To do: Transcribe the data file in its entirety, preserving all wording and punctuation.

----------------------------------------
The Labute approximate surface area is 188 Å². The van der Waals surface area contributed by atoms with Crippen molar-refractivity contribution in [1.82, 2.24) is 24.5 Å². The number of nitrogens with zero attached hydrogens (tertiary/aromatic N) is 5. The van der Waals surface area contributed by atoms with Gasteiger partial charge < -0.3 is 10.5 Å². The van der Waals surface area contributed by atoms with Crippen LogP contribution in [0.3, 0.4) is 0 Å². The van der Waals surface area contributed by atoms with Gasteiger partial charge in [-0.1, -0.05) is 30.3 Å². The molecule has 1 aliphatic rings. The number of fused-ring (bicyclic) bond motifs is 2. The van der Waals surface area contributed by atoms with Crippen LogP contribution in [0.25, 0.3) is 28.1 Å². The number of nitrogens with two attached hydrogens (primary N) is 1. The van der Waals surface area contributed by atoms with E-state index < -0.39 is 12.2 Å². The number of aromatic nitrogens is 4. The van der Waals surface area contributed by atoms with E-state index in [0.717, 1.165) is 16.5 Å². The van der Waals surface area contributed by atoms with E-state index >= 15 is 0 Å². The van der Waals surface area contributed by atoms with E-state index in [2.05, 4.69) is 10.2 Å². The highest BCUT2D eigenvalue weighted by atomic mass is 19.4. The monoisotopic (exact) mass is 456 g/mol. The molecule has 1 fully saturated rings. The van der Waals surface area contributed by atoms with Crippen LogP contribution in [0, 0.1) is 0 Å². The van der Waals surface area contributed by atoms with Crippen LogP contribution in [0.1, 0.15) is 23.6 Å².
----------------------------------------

The Labute approximate surface area is 188 Å². The van der Waals surface area contributed by atoms with Crippen molar-refractivity contribution in [1.82, 2.24) is 24.5 Å². The number of nitrogens with zero attached hydrogens (tertiary/aromatic N) is 5. The van der Waals surface area contributed by atoms with Gasteiger partial charge < -0.3 is 10.5 Å². The van der Waals surface area contributed by atoms with Crippen LogP contribution in [0.3, 0.4) is 0 Å². The van der Waals surface area contributed by atoms with Gasteiger partial charge in [-0.1, -0.05) is 30.3 Å². The molecule has 1 aliphatic rings. The number of fused-ring (bicyclic) bond motifs is 2. The van der Waals surface area contributed by atoms with Crippen LogP contribution in [0.25, 0.3) is 28.1 Å². The number of nitrogens with two attached hydrogens (primary N) is 1. The van der Waals surface area contributed by atoms with E-state index < -0.39 is 12.2 Å². The number of aromatic nitrogens is 4. The van der Waals surface area contributed by atoms with E-state index in [0.717, 1.165) is 16.5 Å². The van der Waals surface area contributed by atoms with E-state index >= 15 is 0 Å². The van der Waals surface area contributed by atoms with E-state index in [2.05, 4.69) is 10.2 Å². The highest BCUT2D eigenvalue weighted by atomic mass is 19.4. The monoisotopic (exact) mass is 456 g/mol. The molecule has 1 fully saturated rings. The van der Waals surface area contributed by atoms with Crippen LogP contribution in [0, 0.1) is 0 Å². The van der Waals surface area contributed by atoms with Crippen LogP contribution in [0.1, 0.15) is 23.6 Å².